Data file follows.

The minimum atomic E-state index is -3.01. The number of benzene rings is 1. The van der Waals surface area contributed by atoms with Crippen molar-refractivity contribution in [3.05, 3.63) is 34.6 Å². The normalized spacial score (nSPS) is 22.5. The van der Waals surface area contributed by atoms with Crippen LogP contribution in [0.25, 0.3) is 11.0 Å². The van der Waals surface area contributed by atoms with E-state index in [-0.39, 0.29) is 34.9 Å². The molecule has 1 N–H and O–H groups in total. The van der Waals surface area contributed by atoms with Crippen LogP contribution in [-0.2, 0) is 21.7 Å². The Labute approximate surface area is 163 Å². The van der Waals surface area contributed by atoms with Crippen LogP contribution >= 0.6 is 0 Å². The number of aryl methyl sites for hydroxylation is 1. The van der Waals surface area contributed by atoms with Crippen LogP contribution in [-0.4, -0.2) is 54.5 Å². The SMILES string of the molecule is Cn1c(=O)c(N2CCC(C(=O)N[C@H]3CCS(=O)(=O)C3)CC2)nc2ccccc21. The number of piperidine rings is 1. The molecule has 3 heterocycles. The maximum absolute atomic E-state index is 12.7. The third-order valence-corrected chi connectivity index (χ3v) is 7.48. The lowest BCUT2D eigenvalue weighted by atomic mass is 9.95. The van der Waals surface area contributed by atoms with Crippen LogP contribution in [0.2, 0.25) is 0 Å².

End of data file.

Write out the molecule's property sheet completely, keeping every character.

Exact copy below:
The minimum atomic E-state index is -3.01. The number of benzene rings is 1. The van der Waals surface area contributed by atoms with Crippen molar-refractivity contribution in [3.05, 3.63) is 34.6 Å². The normalized spacial score (nSPS) is 22.5. The van der Waals surface area contributed by atoms with Crippen LogP contribution in [0.25, 0.3) is 11.0 Å². The van der Waals surface area contributed by atoms with E-state index in [-0.39, 0.29) is 34.9 Å². The molecule has 1 N–H and O–H groups in total. The van der Waals surface area contributed by atoms with Crippen LogP contribution in [-0.2, 0) is 21.7 Å². The Labute approximate surface area is 163 Å². The van der Waals surface area contributed by atoms with Crippen LogP contribution >= 0.6 is 0 Å². The number of aryl methyl sites for hydroxylation is 1. The van der Waals surface area contributed by atoms with Crippen LogP contribution in [-0.4, -0.2) is 54.5 Å². The SMILES string of the molecule is Cn1c(=O)c(N2CCC(C(=O)N[C@H]3CCS(=O)(=O)C3)CC2)nc2ccccc21. The number of piperidine rings is 1. The molecule has 3 heterocycles. The maximum absolute atomic E-state index is 12.7. The third-order valence-corrected chi connectivity index (χ3v) is 7.48. The lowest BCUT2D eigenvalue weighted by atomic mass is 9.95. The van der Waals surface area contributed by atoms with Crippen LogP contribution in [0.2, 0.25) is 0 Å².